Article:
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Think Donovan Mitchell and Rudy Gobert will have chemistry problems on the court? Think again

Utah Jazz center Rudy Gobert (27) and Utah Jazz guard Donovan Mitchell (45) talk after a timeout as the Utah Jazz and the Miami Heat play in an NBA basketball game at Vivint Smart Home Arena in Salt Lake City on Wednesday, Feb. 12, 2020. Utah won 116-101.
Utah Jazz center Rudy Gobert (27) and Utah Jazz guard Donovan Mitchell (45) talk after a timeout as the Utah Jazz and the Miami Heat play in an NBA basketball game at Vivint Smart Home Arena in Salt Lake City on Wednesday, Feb. 12, 2020. Utah won 116-101.
Scott G Winterton, Deseret News

SALT LAKE CITY — Rudy Gobert was asked after the Utah Jazz’s Saturday scrimmage against the Miami Heat if too much was made of the tiff between him and Donovan Mitchell over the NBA’s hiatus.

Even though Gobert was wearing a mask, it was clear he was smirking as the question was being asked, as it is one that he and Mitchell have had to address many times.

“People didn’t have much to talk about for months — that was kind of the topic of the moment,” Gobert said after chuckling. “Now that we’re back playing, I think it’s time to put it behind us. ... I hope there’s some more interesting topics to talk about.”

Here’s an interesting talking point: Gobert scored 21 points in the Jazz’s win over the Heat, six of which came on lob passes from Mitchell.

The two would have connected for another lob score midway through the third if not for a mistimed pass from Mitchell and slow reaction from Gobert. On that play, Gobert patted himself on the chest while looking at Mitchell as if to say, “My bad, I should have gone up earlier.”

So, if you were worried about lingering frustration or tension from off-court drama impacting how Mitchell and Gobert coexist on the hardwood or that their relationship would be fractured at the expense of on-court chemistry, don’t worry.

As a matter of fact, there was a lot that happened in the Jazz’s second scrimmage that should ease concerns of fans as the team ramps up for the NBA’s season restart. After a defensively wonky game against Phoenix on Thursday with Mitchell looking like the only one who had things going on the offensive end, Saturday’s game showed exponential improvement.

Right out of the gate there was a clearly boosted level of defensive intensity that led to a lot of transition and early shot-clock opportunities for the Jazz.

“I think we kind of touched a level that we haven’t been on, particularly defensively at the start of the game,” Jazz head coach Quin Snyder said.

Not only that, but everyone seemed to have a better feel for each other and the pacing of the game. Although Mitchell and Mike Conley found multiple scoring opportunities in the first half, both were coming up empty with shots falling short or rimming out.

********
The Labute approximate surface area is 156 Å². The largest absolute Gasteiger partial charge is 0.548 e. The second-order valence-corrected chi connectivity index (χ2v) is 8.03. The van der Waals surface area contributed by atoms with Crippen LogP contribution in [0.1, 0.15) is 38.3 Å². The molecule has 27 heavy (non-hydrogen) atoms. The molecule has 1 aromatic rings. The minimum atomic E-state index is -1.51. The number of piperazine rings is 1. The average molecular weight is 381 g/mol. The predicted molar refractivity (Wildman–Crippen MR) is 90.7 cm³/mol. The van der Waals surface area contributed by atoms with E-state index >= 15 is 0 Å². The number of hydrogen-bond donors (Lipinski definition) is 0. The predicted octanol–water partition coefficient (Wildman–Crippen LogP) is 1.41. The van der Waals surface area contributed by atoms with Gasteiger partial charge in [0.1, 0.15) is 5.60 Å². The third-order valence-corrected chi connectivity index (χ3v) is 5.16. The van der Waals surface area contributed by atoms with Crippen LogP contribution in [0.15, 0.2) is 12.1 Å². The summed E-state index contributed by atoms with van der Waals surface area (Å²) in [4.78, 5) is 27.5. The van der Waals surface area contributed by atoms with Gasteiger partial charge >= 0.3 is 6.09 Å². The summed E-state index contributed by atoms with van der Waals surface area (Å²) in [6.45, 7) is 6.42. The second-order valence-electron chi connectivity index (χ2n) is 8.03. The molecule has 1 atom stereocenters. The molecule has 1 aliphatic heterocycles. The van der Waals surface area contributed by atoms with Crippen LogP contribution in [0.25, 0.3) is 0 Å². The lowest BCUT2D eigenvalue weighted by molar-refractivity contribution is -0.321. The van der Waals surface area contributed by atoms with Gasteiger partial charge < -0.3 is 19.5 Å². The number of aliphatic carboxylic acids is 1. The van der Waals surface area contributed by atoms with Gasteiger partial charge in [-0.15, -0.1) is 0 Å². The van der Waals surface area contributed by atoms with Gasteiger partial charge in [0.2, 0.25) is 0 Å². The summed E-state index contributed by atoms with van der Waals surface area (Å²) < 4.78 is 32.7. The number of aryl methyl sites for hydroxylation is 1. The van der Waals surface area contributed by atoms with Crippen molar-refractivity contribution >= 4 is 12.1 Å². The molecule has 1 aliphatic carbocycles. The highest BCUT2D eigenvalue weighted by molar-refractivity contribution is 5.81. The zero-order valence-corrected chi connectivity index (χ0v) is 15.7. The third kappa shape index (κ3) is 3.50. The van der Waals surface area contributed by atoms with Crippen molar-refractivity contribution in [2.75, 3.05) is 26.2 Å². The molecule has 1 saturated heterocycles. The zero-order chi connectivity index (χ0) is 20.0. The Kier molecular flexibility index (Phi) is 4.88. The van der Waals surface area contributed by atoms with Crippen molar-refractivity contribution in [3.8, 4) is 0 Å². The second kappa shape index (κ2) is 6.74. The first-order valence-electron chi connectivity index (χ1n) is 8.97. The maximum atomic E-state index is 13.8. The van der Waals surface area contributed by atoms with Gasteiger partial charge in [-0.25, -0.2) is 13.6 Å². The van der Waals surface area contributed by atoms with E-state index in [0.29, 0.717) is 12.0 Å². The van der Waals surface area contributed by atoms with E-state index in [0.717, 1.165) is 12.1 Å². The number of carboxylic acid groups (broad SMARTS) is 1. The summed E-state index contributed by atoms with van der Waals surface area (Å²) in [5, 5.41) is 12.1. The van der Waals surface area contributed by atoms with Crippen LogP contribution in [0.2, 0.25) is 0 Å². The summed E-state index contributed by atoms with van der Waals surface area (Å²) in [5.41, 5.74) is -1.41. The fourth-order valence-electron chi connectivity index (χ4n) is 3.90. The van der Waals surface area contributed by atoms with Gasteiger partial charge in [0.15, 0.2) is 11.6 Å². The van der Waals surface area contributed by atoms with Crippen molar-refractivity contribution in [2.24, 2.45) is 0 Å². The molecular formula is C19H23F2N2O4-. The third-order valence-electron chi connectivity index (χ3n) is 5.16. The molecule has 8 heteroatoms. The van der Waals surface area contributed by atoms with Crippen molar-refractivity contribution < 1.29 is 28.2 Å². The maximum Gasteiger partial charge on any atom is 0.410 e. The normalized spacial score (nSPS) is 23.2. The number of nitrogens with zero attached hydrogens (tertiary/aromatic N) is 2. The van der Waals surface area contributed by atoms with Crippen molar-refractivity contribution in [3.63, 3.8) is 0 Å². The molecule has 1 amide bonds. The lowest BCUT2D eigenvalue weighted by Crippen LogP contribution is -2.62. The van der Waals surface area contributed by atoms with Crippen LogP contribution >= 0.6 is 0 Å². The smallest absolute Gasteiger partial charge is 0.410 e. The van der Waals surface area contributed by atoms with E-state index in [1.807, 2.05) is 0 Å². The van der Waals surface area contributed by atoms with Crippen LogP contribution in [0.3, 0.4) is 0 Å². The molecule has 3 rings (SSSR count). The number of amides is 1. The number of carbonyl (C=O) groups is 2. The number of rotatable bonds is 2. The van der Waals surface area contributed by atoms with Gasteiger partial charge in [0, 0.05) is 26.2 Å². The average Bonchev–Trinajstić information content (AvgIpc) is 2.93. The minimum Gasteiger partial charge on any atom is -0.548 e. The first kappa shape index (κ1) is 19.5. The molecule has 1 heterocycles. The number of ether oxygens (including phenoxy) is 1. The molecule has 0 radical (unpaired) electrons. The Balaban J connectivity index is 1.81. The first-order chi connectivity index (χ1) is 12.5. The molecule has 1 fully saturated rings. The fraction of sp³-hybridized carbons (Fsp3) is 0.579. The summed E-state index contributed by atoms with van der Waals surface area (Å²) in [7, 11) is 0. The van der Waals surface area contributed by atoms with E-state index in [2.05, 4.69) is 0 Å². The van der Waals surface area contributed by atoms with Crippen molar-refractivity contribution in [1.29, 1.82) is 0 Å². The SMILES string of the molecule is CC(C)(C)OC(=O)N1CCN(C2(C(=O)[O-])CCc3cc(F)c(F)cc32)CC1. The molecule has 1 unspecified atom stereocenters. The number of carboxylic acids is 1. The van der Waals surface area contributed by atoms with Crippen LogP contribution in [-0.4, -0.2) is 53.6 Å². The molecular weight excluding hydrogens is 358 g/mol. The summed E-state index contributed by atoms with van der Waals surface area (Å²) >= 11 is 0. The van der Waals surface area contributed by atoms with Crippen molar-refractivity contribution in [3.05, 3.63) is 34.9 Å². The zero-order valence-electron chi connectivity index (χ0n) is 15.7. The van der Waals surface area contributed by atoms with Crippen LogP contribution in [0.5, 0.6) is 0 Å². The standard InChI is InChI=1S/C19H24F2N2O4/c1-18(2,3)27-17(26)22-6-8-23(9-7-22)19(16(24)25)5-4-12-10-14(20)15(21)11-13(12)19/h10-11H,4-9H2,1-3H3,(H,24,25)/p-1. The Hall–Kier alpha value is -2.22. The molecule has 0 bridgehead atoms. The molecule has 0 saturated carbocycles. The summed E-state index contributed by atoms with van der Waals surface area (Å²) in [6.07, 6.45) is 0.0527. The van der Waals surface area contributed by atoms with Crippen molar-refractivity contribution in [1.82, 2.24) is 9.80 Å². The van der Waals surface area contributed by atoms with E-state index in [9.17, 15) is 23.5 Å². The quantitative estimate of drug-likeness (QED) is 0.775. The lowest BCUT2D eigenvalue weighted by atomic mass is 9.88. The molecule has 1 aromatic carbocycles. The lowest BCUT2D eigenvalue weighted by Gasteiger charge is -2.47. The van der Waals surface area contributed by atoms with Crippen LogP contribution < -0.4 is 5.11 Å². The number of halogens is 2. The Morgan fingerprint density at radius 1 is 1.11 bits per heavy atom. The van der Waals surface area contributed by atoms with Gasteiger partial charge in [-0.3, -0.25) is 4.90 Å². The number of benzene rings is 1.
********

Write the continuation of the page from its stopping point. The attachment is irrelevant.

Rather than let that affect their roles as distributers, they became more deliberate and methodical as playmakers. Additionally, Gobert said that he made a point to come off screens a little quicker against the Heat than he did against the Suns, giving the guards a better chance at hitting him on the roll.

“Both Mike and Don had great patience in the lane,” Snyder said. “A lot of times because of their patience in the lane they were drawing people and then they had Rudy for the lob or whatever may be there. I think for our guards to be aggressive to look to score and then also have the patience to let a play unfold, ... it’s not as easy sometimes as we try to make it sound. Our guards in the lane were good and they can make it look easy sometimes and it’s just not.”

Although Miami was playing without Jimmy Butler and Bam Adebayo, their shooting bigs Meyers Leonard and Kelly Olynyk, who both shoot better than 41% from deep, are a tough matchup for the Jazz. On top of the defensive difficulty the front court presented, Mitchell and Conley combined for just seven points in the first half.

Despite all of that, the Jazz were able to stay engaged on the defensive end and with scoring help from across the board — including 11 first-half points from Jordan Clarkson — the Jazz were able to build a lead.

“I think all of us were more locked in,” Gobert said. “The first game was a little weird just being back out there and getting back to basketball, that game was weird. I just think we’re sharper mentally. I could feel it from the get-go.”

Mitchell and Conley were able to get shots to fall in the third quarter and the young guns at the end of the bench came in to close out the game.

Like Thursday’s game against Phoenix, the scrimmage against the Heat was not about who won or lost. The Jazz were intent on improving, focusing on themselves and sticking to their principles, all of which they did.

None of this is to say that there still won’t be rust when after the third and final scrimmage, or even during the eight seeding games that start on July 30 and count toward playoff positioning. There will most likely still be kinks to work out. But the change in temperament, effort and execution on Saturday was a good sign.

The Jazz will take the day off on Sunday and play their final scrimmage against the Brooklyn Nets at 3:30 p.m. MDT on Monday.